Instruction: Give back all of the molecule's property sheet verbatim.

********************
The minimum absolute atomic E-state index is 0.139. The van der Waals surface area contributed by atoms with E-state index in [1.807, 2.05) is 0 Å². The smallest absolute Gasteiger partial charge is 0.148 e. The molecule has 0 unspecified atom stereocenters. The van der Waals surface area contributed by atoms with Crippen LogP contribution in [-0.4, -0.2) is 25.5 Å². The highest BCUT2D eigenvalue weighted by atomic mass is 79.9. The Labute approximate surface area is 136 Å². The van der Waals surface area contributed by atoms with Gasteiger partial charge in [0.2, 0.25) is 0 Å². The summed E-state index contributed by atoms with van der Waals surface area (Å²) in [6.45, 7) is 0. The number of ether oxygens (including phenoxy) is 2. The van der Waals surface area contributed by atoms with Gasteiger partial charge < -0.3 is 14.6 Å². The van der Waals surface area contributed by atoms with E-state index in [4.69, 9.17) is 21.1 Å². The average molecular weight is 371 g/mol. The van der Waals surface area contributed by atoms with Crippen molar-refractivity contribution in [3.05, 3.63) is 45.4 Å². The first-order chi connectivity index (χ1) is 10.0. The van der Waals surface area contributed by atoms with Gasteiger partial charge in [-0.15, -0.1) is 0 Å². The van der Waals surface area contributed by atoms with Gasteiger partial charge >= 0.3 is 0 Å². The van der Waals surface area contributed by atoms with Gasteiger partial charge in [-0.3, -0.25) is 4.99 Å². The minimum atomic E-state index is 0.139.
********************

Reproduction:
The minimum absolute atomic E-state index is 0.139. The van der Waals surface area contributed by atoms with E-state index in [1.807, 2.05) is 0 Å². The smallest absolute Gasteiger partial charge is 0.148 e. The molecule has 0 unspecified atom stereocenters. The van der Waals surface area contributed by atoms with Crippen LogP contribution in [-0.4, -0.2) is 25.5 Å². The highest BCUT2D eigenvalue weighted by atomic mass is 79.9. The Labute approximate surface area is 136 Å². The van der Waals surface area contributed by atoms with Gasteiger partial charge in [0.2, 0.25) is 0 Å². The summed E-state index contributed by atoms with van der Waals surface area (Å²) in [6.45, 7) is 0. The number of ether oxygens (including phenoxy) is 2. The van der Waals surface area contributed by atoms with Gasteiger partial charge < -0.3 is 14.6 Å². The van der Waals surface area contributed by atoms with E-state index in [4.69, 9.17) is 21.1 Å². The average molecular weight is 371 g/mol. The van der Waals surface area contributed by atoms with Crippen molar-refractivity contribution in [3.05, 3.63) is 45.4 Å². The first-order chi connectivity index (χ1) is 10.0. The van der Waals surface area contributed by atoms with Gasteiger partial charge in [-0.15, -0.1) is 0 Å². The van der Waals surface area contributed by atoms with Gasteiger partial charge >= 0.3 is 0 Å². The van der Waals surface area contributed by atoms with Gasteiger partial charge in [-0.3, -0.25) is 4.99 Å². The minimum atomic E-state index is 0.139.